Coronavirus In The U.S. – An Update

26 Feb Coronavirus In The U.S. – An Update

By Dr. Ruben Rucoba

Recently, the CDC and other health experts suggested that the novel coronavirus (COVID-19) crisis may worsen, with some expecting larger outbreaks in the US very soon. There have been multiple reports from reputable news organizations, but the reality is that so far, the US has had very few cases of COVID-19. Here is what we know and what we don’t know about COVID-19: 

  1.  At present, we here in the US are at low risk for COVID-19 infection. Although the CDC notes that the “potential” health risk globally is high, for “the general American public,” the immediate health risk from COVID-19 is considered low,” according to the CDC website (https://www.cdc.gov/coronavirus/2019-ncov/summary.html)
  2. The illness is spread from person-to-person, so if you have not been to China or South Korea in the past 2 weeks, and have not come into contact with someone who was infected, it is extremely unlikely that you would contract the virus.
  3. Like many coronaviruses, which are often causes of the common cold, COVID-19 usually causes mild illness. Over 80% of the cases caused by COVID-19 are mild, no more severe than the common cold. We don’t mean to minimize the deaths that COVID-19 has caused, but the reality is the vast majority of infections result in minor illnesses.
  4. Some good news: The disease seems to affect children only very mildly. Of the 75,000 cases, only about 100 have been reported in children, with none of them having severe complications.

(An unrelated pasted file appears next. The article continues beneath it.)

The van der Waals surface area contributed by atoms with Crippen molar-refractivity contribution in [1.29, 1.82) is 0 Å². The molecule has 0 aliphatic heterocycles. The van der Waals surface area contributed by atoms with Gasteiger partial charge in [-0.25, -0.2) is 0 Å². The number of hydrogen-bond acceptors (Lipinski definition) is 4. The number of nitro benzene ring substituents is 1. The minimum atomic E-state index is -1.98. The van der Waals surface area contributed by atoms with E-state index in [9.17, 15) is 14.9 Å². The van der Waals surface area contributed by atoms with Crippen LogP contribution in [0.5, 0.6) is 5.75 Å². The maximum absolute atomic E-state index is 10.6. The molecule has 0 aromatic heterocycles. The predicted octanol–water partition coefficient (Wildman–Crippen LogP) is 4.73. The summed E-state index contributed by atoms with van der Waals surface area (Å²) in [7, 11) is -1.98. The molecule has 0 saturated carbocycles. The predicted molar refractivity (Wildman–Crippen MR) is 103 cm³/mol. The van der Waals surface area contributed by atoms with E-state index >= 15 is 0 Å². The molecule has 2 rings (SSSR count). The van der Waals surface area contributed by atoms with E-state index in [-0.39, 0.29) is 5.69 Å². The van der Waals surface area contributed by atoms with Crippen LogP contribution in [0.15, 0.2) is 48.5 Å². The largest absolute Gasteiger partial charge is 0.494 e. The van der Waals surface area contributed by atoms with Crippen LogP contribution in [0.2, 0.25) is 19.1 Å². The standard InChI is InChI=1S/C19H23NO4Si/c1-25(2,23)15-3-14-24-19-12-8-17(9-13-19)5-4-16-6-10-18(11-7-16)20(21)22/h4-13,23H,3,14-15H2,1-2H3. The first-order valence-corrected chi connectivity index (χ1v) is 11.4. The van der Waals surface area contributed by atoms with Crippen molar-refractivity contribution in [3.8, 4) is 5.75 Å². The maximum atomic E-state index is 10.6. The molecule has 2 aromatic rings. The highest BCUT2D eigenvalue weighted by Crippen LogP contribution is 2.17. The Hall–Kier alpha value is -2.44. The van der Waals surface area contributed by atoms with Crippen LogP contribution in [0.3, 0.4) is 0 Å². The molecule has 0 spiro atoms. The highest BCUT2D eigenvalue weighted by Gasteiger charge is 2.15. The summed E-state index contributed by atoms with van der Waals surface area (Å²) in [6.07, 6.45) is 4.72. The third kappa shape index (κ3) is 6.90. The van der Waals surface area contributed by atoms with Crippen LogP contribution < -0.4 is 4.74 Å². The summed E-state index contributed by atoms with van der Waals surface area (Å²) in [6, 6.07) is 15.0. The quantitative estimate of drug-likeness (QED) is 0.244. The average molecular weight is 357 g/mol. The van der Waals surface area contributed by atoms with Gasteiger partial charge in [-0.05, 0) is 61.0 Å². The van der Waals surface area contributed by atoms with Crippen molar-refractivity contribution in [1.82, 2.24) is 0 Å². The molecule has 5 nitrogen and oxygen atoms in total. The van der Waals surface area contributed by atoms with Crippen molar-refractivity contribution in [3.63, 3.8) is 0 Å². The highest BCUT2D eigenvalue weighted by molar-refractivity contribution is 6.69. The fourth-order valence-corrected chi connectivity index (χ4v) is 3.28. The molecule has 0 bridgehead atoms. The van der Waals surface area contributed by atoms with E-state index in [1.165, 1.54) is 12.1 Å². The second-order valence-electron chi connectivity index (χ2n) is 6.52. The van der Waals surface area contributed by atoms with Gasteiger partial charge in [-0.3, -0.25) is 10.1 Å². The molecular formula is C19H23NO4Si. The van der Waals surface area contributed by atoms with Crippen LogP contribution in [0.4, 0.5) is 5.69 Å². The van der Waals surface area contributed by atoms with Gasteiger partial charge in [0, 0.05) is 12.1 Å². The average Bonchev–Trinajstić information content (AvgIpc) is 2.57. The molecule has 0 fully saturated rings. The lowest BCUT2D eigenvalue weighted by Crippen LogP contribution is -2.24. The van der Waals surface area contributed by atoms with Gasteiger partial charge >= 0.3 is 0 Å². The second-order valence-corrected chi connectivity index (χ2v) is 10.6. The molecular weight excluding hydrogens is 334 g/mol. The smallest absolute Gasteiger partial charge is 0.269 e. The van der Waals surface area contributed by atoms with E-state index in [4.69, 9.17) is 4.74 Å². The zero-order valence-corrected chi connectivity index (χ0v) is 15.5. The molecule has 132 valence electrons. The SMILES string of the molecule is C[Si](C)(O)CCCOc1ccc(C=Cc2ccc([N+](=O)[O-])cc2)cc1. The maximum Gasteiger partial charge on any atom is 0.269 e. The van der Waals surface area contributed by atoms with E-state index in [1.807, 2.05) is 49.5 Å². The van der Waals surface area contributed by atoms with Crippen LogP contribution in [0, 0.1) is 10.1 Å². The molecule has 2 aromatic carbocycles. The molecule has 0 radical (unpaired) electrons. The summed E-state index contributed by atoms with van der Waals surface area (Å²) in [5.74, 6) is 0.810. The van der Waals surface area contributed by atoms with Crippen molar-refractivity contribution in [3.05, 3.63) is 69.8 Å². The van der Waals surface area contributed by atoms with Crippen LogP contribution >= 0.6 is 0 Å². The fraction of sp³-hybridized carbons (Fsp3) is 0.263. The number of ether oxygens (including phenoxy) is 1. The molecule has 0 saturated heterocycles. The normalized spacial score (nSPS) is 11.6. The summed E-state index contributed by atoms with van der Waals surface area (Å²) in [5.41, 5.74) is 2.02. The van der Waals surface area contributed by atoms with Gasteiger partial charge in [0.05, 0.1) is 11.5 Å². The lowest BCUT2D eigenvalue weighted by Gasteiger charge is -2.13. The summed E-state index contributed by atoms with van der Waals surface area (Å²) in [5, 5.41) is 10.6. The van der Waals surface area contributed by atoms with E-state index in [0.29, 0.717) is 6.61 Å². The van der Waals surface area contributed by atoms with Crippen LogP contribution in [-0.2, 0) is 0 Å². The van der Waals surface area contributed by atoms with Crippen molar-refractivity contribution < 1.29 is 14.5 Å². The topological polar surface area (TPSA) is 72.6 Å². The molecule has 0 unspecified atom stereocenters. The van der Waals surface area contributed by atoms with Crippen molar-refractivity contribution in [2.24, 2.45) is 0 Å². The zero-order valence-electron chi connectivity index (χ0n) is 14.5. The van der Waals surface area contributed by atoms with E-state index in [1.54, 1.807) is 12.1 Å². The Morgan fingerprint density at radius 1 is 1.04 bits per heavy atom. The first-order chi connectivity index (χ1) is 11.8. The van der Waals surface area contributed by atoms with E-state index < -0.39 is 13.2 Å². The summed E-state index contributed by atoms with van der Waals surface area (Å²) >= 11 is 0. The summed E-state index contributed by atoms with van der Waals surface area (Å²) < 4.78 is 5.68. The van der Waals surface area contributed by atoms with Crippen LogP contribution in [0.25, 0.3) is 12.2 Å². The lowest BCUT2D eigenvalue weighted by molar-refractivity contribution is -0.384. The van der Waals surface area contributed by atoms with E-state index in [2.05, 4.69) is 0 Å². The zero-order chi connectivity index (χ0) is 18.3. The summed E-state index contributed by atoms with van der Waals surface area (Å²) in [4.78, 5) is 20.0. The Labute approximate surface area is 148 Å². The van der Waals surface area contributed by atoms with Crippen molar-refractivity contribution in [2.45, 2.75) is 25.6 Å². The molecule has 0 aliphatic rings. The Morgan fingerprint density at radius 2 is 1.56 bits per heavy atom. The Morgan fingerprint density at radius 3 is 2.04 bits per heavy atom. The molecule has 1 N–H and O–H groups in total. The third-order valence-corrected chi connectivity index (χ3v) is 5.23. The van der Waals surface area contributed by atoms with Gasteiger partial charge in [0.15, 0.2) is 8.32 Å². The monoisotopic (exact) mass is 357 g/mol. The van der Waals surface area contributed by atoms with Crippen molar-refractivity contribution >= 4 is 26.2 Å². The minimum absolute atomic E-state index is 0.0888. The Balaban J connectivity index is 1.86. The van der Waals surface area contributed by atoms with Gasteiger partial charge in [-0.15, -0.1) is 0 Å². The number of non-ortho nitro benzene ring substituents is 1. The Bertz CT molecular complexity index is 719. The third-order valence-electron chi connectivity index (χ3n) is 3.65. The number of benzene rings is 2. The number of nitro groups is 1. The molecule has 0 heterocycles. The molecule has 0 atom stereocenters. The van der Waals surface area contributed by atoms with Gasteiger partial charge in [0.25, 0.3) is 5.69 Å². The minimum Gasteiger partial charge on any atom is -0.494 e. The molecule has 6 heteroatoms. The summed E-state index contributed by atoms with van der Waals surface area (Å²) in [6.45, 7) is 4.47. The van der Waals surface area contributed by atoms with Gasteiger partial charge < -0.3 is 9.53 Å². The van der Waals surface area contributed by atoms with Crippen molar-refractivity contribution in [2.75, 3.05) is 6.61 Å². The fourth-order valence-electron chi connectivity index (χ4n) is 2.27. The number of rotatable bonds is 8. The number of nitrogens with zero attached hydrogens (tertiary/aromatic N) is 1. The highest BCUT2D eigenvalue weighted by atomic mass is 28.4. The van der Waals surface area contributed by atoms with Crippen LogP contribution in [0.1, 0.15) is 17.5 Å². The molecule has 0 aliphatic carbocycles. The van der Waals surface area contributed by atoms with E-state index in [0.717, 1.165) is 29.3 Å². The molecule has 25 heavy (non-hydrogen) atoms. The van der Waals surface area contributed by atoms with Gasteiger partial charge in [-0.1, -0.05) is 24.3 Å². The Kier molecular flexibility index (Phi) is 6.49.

5. In contrast to COVID-19, influenza, the cause of the flu, is especially severe this year: influenza has already accounted for 105 pediatric deaths so far this year with months to go before the season is over (compared to only 41 in all of flu season 2018-2019).
  6. While you may hear about government agencies preparing for a COVID-19 outbreak by discussing school closures and cancellations of public gatherings, please keep in mind that for many of these agencies, their job is to assume and prepare for the worst. There are no immediate plans for any of these measures, but the authorities are just making contingency plans.
  7. PediaTrust recently adopted a COVID-19 policy that is being put into place at each of our offices so that if we do encounter a patient with the virus (and we have not yet), then we will be fully prepared to deal effectively with that patient and protect our other patients, their families, and our employees.

 

If your child has respiratory symptoms and a fever and has either been to China in the past 2 weeks or exposed to someone with COVID-19, please call your PediaTrust office. In the meantime, practice good measures to keep from getting infected with ANY virus (https://www.cdc.gov/nonpharmaceutical-interventions/index.html). And the flu vaccine this year has been proven very effective for children under 18 years of age. Vaccinated children are far less likely to get influenza and far less likely to die from influenza. So if your child has not gotten the flu vaccine yet, please call your PediaTrust office to schedule one.

No Comments

Post A Comment